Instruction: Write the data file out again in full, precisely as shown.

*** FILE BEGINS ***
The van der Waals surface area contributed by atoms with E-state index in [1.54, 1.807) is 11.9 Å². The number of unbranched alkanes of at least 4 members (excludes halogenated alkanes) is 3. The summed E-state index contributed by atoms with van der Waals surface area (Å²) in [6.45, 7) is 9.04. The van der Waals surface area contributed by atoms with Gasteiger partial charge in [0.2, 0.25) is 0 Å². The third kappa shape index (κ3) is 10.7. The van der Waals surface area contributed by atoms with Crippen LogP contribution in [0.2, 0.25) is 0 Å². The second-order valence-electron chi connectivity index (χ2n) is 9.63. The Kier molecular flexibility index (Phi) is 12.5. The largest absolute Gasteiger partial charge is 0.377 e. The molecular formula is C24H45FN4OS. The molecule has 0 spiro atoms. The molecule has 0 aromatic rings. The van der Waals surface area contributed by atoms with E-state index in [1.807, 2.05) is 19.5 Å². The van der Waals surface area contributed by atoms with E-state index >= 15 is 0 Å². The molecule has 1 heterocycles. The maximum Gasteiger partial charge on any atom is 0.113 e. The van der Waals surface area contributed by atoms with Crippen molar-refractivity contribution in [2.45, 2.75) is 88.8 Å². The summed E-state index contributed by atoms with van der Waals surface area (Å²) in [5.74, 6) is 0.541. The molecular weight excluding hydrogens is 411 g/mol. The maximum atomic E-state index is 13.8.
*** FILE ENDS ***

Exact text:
The van der Waals surface area contributed by atoms with E-state index in [1.54, 1.807) is 11.9 Å². The number of unbranched alkanes of at least 4 members (excludes halogenated alkanes) is 3. The summed E-state index contributed by atoms with van der Waals surface area (Å²) in [6.45, 7) is 9.04. The van der Waals surface area contributed by atoms with Gasteiger partial charge in [0.2, 0.25) is 0 Å². The third kappa shape index (κ3) is 10.7. The van der Waals surface area contributed by atoms with Crippen LogP contribution in [0.2, 0.25) is 0 Å². The second-order valence-electron chi connectivity index (χ2n) is 9.63. The Kier molecular flexibility index (Phi) is 12.5. The largest absolute Gasteiger partial charge is 0.377 e. The molecular formula is C24H45FN4OS. The molecule has 0 spiro atoms. The molecule has 0 aromatic rings. The van der Waals surface area contributed by atoms with E-state index in [1.807, 2.05) is 19.5 Å². The van der Waals surface area contributed by atoms with E-state index >= 15 is 0 Å². The molecule has 1 heterocycles. The maximum Gasteiger partial charge on any atom is 0.113 e. The van der Waals surface area contributed by atoms with Crippen molar-refractivity contribution in [2.45, 2.75) is 88.8 Å². The summed E-state index contributed by atoms with van der Waals surface area (Å²) in [5.74, 6) is 0.541. The molecular weight excluding hydrogens is 411 g/mol. The maximum atomic E-state index is 13.8.